Constitution

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John Curtin and Ben Chifley were successful in expanding the power of the Commonwealth – and thus that of the prime minister. AAP/Alan Porritt

Lacking a script, individuals drove the evolution of prime ministerial power

Alfred Deakin and his contemporaries invented the Australian prime ministership. But it was not settled as a platform for national leadership until John Curtin and Ben Chifley's time.
In many important areas of Australia’s system of government, much is determined by unwritten rules – or what we call ‘constitutional conventions’. Archives New Zealand

How unwritten rules shape ministerial accountability

Australia’s Constitution sets the ground rules for its system of government. But many things one might expect to be in the Constitution are simply not there.
South Africa’s Justice Sisi Khampepe swears in David van Rooyen as the new Minister of Finance while President Jacob Zuma looks on. EPA/Elmond Jiyane

Zuma’s leadership: political expediency versus the interests of South Africa

The sudden expulsion of the finance minister makes it hard not to be pessimistic about the South African government's ability to manage the difficult challenges it might face in 2016.
The 1975 crisis surrounding the dismissal of the Whitlam government was brought about in part by the nature of Australia’s constitutional arrangements. NLA

What might The Dismissal’s legacy mean for an Australian republic push?

Is the Dismissal a moment that will become even more significant if the push for Australia to become a republic gains momentum?
Marking the 30th anniversary of the handover of Uluru to its traditional owners, Bill Shorten reiterated the importance of constitutional recognition of Indigenous Australians. AAP/Dan Peled

Indigenous recognition must scrap race powers in Constitution: Shorten

Opposition Leader Bill Shorten has said that Indigenous recognition in the Constitution cannot just be "empty poetry" but must lay to rest "the ghosts of the discrimination" haunting the document.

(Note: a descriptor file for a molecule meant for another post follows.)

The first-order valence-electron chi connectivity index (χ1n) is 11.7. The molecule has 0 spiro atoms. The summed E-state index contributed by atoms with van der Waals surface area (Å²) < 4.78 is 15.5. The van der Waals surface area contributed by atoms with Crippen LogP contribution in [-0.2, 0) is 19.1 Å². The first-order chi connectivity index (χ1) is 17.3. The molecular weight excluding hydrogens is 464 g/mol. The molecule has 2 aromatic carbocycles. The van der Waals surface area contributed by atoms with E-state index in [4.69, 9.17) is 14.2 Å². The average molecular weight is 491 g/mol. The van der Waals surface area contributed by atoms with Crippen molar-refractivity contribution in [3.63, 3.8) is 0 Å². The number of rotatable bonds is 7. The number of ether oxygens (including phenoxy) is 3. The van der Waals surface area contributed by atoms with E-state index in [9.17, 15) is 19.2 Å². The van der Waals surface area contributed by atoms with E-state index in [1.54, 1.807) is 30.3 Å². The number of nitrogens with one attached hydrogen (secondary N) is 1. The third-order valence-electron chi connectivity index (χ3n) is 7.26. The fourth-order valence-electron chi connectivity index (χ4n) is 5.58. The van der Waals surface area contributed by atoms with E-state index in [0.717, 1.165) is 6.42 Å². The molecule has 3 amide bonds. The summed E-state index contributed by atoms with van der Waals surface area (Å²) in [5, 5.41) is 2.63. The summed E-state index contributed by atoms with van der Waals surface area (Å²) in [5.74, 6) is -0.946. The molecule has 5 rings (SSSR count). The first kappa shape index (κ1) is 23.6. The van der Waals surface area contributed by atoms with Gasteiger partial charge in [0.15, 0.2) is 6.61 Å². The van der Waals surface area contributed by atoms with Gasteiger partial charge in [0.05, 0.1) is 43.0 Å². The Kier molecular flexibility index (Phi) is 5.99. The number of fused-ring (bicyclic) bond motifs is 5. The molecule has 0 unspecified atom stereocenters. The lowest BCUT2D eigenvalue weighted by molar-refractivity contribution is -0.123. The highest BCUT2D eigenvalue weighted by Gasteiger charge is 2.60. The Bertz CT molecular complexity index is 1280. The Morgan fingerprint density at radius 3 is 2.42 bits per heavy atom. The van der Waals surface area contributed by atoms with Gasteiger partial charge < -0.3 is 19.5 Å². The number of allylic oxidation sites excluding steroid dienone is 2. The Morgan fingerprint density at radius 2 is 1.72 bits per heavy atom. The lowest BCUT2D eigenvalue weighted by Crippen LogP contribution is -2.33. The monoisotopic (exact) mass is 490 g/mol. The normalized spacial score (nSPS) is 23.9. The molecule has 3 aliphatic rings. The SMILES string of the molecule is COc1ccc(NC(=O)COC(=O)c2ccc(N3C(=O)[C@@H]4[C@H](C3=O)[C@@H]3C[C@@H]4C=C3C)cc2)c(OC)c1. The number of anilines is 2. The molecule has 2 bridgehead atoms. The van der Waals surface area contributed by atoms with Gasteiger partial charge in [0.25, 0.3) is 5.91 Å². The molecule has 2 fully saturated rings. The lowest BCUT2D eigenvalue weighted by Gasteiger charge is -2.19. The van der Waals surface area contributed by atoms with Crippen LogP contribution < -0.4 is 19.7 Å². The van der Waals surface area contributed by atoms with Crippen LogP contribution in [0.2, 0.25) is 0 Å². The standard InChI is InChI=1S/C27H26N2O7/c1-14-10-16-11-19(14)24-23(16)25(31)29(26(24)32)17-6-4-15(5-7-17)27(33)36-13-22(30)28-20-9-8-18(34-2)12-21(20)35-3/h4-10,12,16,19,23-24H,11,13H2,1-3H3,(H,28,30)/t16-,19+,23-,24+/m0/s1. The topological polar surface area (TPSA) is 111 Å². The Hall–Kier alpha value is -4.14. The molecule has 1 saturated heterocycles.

Students protest at South Africa’s Stellenbosch University demanding the right to be taught in English rather than Afrikaans, which they identify with apartheid. Reuters/Mike Hutchings

Universities need to manage hate speech, not stifle freedom of expression

The university should be the bastion of the right to free expression in the promotion of democracy, and has a moral and ethical obligation to provide spaces for fierce debate and critical engagement.
An appropriate process for achieving consensus among Indigenous communities is critical to the success of constitutional recognition. AAP/Tracey Nearmy

Constitutional recognition: two steps forward after one step back

Tony Abbott’s belated agreement with Indigenous leaders on a consultation process for constitutional recognition is a step in the right direction.
The message that terrorism is exceptional and egregious will be compromised if the current citizenship revocation bill becomes law. AAP/Dan Peled

Bill relies on legal fiction of self-executing law to revoke citizenship

Multiple concerns have been raised about the citizenship-stripping bill's inattention to human rights, its differential impact upon dual and sole nationals, and its potential application to persons who commit relatively minor crimes.
Australia’s proposals to recognise Indigenous people in its Constitution will likely be much less substantive than those of many other countries. AAP/David Moir

What can Australia learn from indigenous recognition in other countries?

Constitutional recognition may have very limited impact if the groups benefiting from the change lack the political weight to leverage it into greater social change.
If a way ahead on constitutional recognition is to be forged, it must be through political leadership and genuine public consultation. AAP/Dan Himbrechts

Leadership is key to breaking the impasse on constitutional recognition

The parliamentary committee's report highlights the deep division between those who want to advance Indigenous recognition through minimal constitutional change and those who seek more substantive reform.

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